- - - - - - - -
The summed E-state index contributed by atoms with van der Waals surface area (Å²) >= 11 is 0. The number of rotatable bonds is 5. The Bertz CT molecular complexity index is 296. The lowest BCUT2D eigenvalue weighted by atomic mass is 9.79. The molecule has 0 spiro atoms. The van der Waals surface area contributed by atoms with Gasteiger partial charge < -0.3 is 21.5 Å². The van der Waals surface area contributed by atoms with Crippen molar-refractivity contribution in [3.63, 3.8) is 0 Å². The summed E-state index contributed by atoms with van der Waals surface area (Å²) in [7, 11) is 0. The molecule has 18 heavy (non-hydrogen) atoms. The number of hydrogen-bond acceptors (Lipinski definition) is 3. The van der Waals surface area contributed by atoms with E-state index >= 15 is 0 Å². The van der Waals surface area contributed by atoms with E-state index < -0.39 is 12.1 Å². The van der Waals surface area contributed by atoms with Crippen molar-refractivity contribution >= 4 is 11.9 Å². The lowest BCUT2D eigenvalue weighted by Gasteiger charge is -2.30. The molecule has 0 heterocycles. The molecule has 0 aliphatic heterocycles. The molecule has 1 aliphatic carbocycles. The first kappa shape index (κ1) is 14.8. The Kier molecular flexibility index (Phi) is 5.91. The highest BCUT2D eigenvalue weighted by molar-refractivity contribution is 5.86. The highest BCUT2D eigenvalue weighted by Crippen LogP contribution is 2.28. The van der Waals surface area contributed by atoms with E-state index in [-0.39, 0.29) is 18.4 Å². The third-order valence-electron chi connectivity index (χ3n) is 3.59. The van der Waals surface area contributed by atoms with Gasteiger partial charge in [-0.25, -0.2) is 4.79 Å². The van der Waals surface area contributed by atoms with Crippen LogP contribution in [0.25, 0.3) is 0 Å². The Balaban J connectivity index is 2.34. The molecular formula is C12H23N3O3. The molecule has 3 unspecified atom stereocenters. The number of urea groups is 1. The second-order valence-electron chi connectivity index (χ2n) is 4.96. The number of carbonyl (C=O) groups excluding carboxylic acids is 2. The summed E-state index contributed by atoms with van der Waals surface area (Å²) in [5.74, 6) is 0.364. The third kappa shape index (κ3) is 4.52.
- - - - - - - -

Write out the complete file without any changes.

The summed E-state index contributed by atoms with van der Waals surface area (Å²) >= 11 is 0. The number of rotatable bonds is 5. The Bertz CT molecular complexity index is 296. The lowest BCUT2D eigenvalue weighted by atomic mass is 9.79. The molecule has 0 spiro atoms. The van der Waals surface area contributed by atoms with Gasteiger partial charge < -0.3 is 21.5 Å². The van der Waals surface area contributed by atoms with Crippen molar-refractivity contribution in [3.63, 3.8) is 0 Å². The summed E-state index contributed by atoms with van der Waals surface area (Å²) in [7, 11) is 0. The molecule has 18 heavy (non-hydrogen) atoms. The number of hydrogen-bond acceptors (Lipinski definition) is 3. The van der Waals surface area contributed by atoms with E-state index >= 15 is 0 Å². The van der Waals surface area contributed by atoms with E-state index < -0.39 is 12.1 Å². The van der Waals surface area contributed by atoms with Crippen molar-refractivity contribution >= 4 is 11.9 Å². The lowest BCUT2D eigenvalue weighted by Gasteiger charge is -2.30. The molecule has 0 heterocycles. The molecule has 0 aliphatic heterocycles. The molecule has 1 aliphatic carbocycles. The first kappa shape index (κ1) is 14.8. The Kier molecular flexibility index (Phi) is 5.91. The highest BCUT2D eigenvalue weighted by molar-refractivity contribution is 5.86. The highest BCUT2D eigenvalue weighted by Crippen LogP contribution is 2.28. The van der Waals surface area contributed by atoms with E-state index in [-0.39, 0.29) is 18.4 Å². The third-order valence-electron chi connectivity index (χ3n) is 3.59. The van der Waals surface area contributed by atoms with Gasteiger partial charge in [-0.25, -0.2) is 4.79 Å². The van der Waals surface area contributed by atoms with Crippen LogP contribution in [0.25, 0.3) is 0 Å². The Balaban J connectivity index is 2.34. The molecular formula is C12H23N3O3. The molecule has 3 unspecified atom stereocenters. The number of urea groups is 1. The second-order valence-electron chi connectivity index (χ2n) is 4.96. The number of carbonyl (C=O) groups excluding carboxylic acids is 2. The summed E-state index contributed by atoms with van der Waals surface area (Å²) in [5.74, 6) is 0.364. The third kappa shape index (κ3) is 4.52.